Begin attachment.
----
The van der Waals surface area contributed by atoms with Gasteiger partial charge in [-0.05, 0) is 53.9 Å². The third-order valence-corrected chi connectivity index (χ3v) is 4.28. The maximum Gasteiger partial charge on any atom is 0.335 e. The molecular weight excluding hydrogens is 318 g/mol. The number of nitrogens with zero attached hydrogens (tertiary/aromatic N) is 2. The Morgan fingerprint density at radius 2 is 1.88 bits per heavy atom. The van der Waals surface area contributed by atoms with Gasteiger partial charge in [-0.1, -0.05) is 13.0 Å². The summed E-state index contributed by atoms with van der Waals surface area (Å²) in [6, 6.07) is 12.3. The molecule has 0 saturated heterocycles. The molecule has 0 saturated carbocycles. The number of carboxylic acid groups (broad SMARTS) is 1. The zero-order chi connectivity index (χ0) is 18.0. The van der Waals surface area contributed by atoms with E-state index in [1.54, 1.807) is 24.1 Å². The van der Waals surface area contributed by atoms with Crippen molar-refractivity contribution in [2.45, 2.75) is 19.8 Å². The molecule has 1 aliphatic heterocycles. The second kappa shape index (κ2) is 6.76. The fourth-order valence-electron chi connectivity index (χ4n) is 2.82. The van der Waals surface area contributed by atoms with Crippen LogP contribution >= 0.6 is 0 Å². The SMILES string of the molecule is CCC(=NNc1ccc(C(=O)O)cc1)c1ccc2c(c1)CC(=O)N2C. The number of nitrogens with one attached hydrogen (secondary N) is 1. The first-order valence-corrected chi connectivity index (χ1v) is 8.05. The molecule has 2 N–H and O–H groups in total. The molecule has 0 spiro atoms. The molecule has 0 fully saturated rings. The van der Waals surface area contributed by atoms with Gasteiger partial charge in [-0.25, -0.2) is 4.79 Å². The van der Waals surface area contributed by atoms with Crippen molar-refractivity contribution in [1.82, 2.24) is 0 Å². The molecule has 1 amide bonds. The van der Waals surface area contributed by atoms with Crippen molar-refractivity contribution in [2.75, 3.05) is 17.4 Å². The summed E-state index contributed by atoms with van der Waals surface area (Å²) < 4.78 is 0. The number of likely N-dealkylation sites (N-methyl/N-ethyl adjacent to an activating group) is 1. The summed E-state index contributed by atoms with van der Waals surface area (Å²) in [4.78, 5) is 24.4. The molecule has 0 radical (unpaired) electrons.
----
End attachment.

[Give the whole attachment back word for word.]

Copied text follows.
The van der Waals surface area contributed by atoms with Gasteiger partial charge in [-0.05, 0) is 53.9 Å². The third-order valence-corrected chi connectivity index (χ3v) is 4.28. The maximum Gasteiger partial charge on any atom is 0.335 e. The molecular weight excluding hydrogens is 318 g/mol. The number of nitrogens with zero attached hydrogens (tertiary/aromatic N) is 2. The Morgan fingerprint density at radius 2 is 1.88 bits per heavy atom. The van der Waals surface area contributed by atoms with Gasteiger partial charge in [-0.1, -0.05) is 13.0 Å². The summed E-state index contributed by atoms with van der Waals surface area (Å²) in [6, 6.07) is 12.3. The molecule has 0 saturated heterocycles. The molecule has 0 saturated carbocycles. The number of carboxylic acid groups (broad SMARTS) is 1. The zero-order chi connectivity index (χ0) is 18.0. The van der Waals surface area contributed by atoms with E-state index in [1.54, 1.807) is 24.1 Å². The van der Waals surface area contributed by atoms with Crippen molar-refractivity contribution in [2.45, 2.75) is 19.8 Å². The molecule has 1 aliphatic heterocycles. The second kappa shape index (κ2) is 6.76. The fourth-order valence-electron chi connectivity index (χ4n) is 2.82. The van der Waals surface area contributed by atoms with Crippen LogP contribution >= 0.6 is 0 Å². The SMILES string of the molecule is CCC(=NNc1ccc(C(=O)O)cc1)c1ccc2c(c1)CC(=O)N2C. The number of nitrogens with one attached hydrogen (secondary N) is 1. The first-order valence-corrected chi connectivity index (χ1v) is 8.05. The molecule has 2 N–H and O–H groups in total. The molecule has 0 spiro atoms. The molecule has 0 fully saturated rings. The van der Waals surface area contributed by atoms with Gasteiger partial charge in [-0.25, -0.2) is 4.79 Å². The van der Waals surface area contributed by atoms with Crippen molar-refractivity contribution in [1.82, 2.24) is 0 Å². The molecule has 1 amide bonds. The van der Waals surface area contributed by atoms with Crippen molar-refractivity contribution in [2.75, 3.05) is 17.4 Å². The summed E-state index contributed by atoms with van der Waals surface area (Å²) < 4.78 is 0. The number of likely N-dealkylation sites (N-methyl/N-ethyl adjacent to an activating group) is 1. The summed E-state index contributed by atoms with van der Waals surface area (Å²) in [4.78, 5) is 24.4. The molecule has 0 radical (unpaired) electrons.